Nothing like a family gathering to make the blood boil.

Nothing cools it down like cold-blooded violence. 

Snowglobe by Dana C. Kabel

Adam watches the mascara run down his Aunt Linda’s fat cheeks and thinks that she looks like John Wayne Gacy in clown makeup when the white porcelain toilet tank cover smashes down on his head. His other aunt screams at the top of her lungs.

Time slows to a crawl, like the hanging pause at the top of a roller-coaster ride, when the cart briefly hovers at the rail’s peak before it plunges down through the helix that makes him feel like his balls are going to shoot up and fly out of his mouth.

Shards of white porcelain hang in the air like glitter snowflakes in a snow-globe. A sharp fragment comes so close to blinding Adam that the wake feels like a cold thread pulled across his eyeball.

The old maids, Aunt Linda and Aunt Vanessa, are huddled together in the corner of the dining room. Their painted mouths show fear and revulsion. He has never seen such emotion on their surgically tightened faces.

One of the masked home invaders swings a metal bat and smashes the crystal topped serving table they are hiding behind. Vanessa screams again and pounds a fist against the wall she is backed against, as if it will open a magic hole for her to escape through.

The chunks of broken toilet tank cover are bouncing off the floor as Adam’s knees buckle. His mother is wailing in the kitchen. Two of the robbers are back there with her and he’s trying not to think about what they are doing to make her scream like that.

They marched into the house so quickly after they had kicked the front door in, that only one person had tried to stop them or get in their way.

Adam’s grandfather was a salty old war vet who prided himself in the exercise regimen he adhered to daily. The core activity of his fitness agenda was a thirty minute bare-knuckled heavy bag routine that he had pummeled away at since the long ago days of his Golden Gloves boxing career. His knuckles were thickly callused and his deformed fists resembled a couple of misshapen rocks.

He was a bawdy and proud old fuck who insisted on being addressed as “The Colonel.” And, of course, he referred to himself in a third person narrative.

Despite his lack of affection for the family patriarch, Adam cringed when The Colonel had tried to charge the first two robbers at the beginning of their assault. He was quickly disposed of with the butt of a shotgun to the throat.

When The Colonel dropped to the floor, clutching a crushed windpipe, the man who struck him turned his weapon around and blew a large hole through the center of the eighty-three year old man.
“Hey!” Adam had screamed. “You didn’t have to do that!”
The killer laughed and kicked the side of The Colonel’s skull.
Adam’s youngest relatives were playing in the basement that had recently been finished into a game room. The sounds of a heated air hockey battle immediately drew attention to the open basement door.
A fat thug with a shaved head and Homer Simpson mask went down there. Adam gagged when he heard a shot followed by children’s screams. The kids were marched upstairs then with a shotgun pointed at their backs.
Adam is near the end of his fall when the cellar door bangs open and the crying children spill into the room. He doesn’t have the mental clarity to count their heads and make sure they’re all there.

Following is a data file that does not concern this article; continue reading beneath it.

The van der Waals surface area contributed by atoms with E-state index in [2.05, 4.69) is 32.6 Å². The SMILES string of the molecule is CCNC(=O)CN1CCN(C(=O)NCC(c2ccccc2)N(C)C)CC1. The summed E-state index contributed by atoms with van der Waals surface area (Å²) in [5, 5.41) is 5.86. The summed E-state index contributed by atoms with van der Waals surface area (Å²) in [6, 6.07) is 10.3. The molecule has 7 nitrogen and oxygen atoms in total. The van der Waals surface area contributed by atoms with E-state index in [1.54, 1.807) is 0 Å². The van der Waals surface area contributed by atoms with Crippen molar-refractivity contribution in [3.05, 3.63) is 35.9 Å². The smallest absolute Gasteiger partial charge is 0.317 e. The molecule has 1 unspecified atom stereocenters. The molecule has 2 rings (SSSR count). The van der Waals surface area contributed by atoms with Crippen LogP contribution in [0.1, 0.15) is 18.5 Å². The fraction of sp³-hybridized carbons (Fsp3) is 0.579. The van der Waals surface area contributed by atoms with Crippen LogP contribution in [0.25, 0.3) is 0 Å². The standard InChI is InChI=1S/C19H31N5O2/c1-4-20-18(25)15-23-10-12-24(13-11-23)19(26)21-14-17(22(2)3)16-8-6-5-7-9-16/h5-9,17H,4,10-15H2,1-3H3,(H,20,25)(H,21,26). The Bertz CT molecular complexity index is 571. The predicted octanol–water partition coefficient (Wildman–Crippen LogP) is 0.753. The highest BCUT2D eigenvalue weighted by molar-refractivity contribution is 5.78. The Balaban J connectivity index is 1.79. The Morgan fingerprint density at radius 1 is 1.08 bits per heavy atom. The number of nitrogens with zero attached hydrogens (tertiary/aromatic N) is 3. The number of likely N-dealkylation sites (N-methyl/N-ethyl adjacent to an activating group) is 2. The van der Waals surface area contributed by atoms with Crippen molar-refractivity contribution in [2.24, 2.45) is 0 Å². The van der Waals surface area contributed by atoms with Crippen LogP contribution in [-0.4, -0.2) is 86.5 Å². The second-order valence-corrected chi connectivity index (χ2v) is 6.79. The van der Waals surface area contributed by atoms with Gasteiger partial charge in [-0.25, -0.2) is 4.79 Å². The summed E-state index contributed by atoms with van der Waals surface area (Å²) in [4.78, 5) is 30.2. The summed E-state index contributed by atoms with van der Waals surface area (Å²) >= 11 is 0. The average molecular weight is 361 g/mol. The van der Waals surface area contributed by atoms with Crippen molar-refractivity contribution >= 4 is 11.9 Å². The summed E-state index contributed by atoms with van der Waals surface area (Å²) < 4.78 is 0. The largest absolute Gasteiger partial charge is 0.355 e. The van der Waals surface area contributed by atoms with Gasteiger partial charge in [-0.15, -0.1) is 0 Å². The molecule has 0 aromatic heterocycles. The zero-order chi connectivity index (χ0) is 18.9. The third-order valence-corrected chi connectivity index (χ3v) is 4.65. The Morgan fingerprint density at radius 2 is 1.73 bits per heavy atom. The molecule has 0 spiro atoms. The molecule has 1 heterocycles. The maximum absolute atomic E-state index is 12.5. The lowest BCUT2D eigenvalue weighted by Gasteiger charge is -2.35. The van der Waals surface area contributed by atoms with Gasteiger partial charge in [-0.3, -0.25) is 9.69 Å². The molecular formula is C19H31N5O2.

The floor that his knees land on is solid oak. The jolt knocks some fillings loose in his mouth.  
Multiple gunshots erupt in the room and then stop.
Adam face slams against the oak floor and his cheekbone shatters. He sees Homer lying on the ground, bleeding. The eyes behind the mask are staring at him.

A man in laced boots stands by Homer. The boots look like the kind of new Red Wings that Adam’s mom buys his dad every year for Christmas.
“What the fuck?” Is the panicked shout that comes from the back bedroom.
The ownership of the new boots is confirmed when Adam’s father kneels and rips the mask off the man that he just shot.
“You shoulda stayed in school, Tommy. This party didn’t turn out the way you planned, huh?”
“Gotta get the fuck outta here!” Someone shouts. Two of the home invaders run for the door.
Adam’s father raises his gun and fires. One man jerks and keeps running with blood gushing out of his side. The other one isn’t so lucky. He drops just outside the door.
The children are screaming. Adam hears his mom crying along with her sisters. His eyes aren’t focusing right. His head is pounding and there’s blood running down his forehead and dripping on the floor. The tank lid must have broken his skull open. He’s really tired, but the burning pain keeps him awake.
Tommy, the fat thug on the floor that used to play with Adam after school, is crying and pleading for help. He looks at Adam with tears in his eyes and begs him to call his father off.
Adam’s father pulls the trigger of his twelve gauge and erases Tommy’s face. Then he drops the gun and walks over to his son.
“Oh God, daddy,” Adam whispers as the man who smashed him over the head with the tank cover kneels down and rolls him onto his back, then peels the mask from his face.
“You piece of shit, fucking junkie. After all the times I tried to help you…”
“That’s how you repay me? You bring your fucking loser friends here to rob your family at Christmas?”
Adam’s mother approaches. She’s crying and holding her hands over her mouth. The edge of his vision is dissolving into a gray nothing.
“Oh, my boy,” his mother cries.

“This isn’t mine,” his father says.

Dana C. Kabel’s stories have appeared in A Twist of Noir, Black Heart Magazine, The Flash Fiction Offensive, Muzzleflash, Mysterical-E, Out of the Gutter, Shotgun Honey, Thrillers, Killers ‘N Chillers and Yellow Mama, and in the Otto Penzler collection, KWIK KRIMES. He can be found at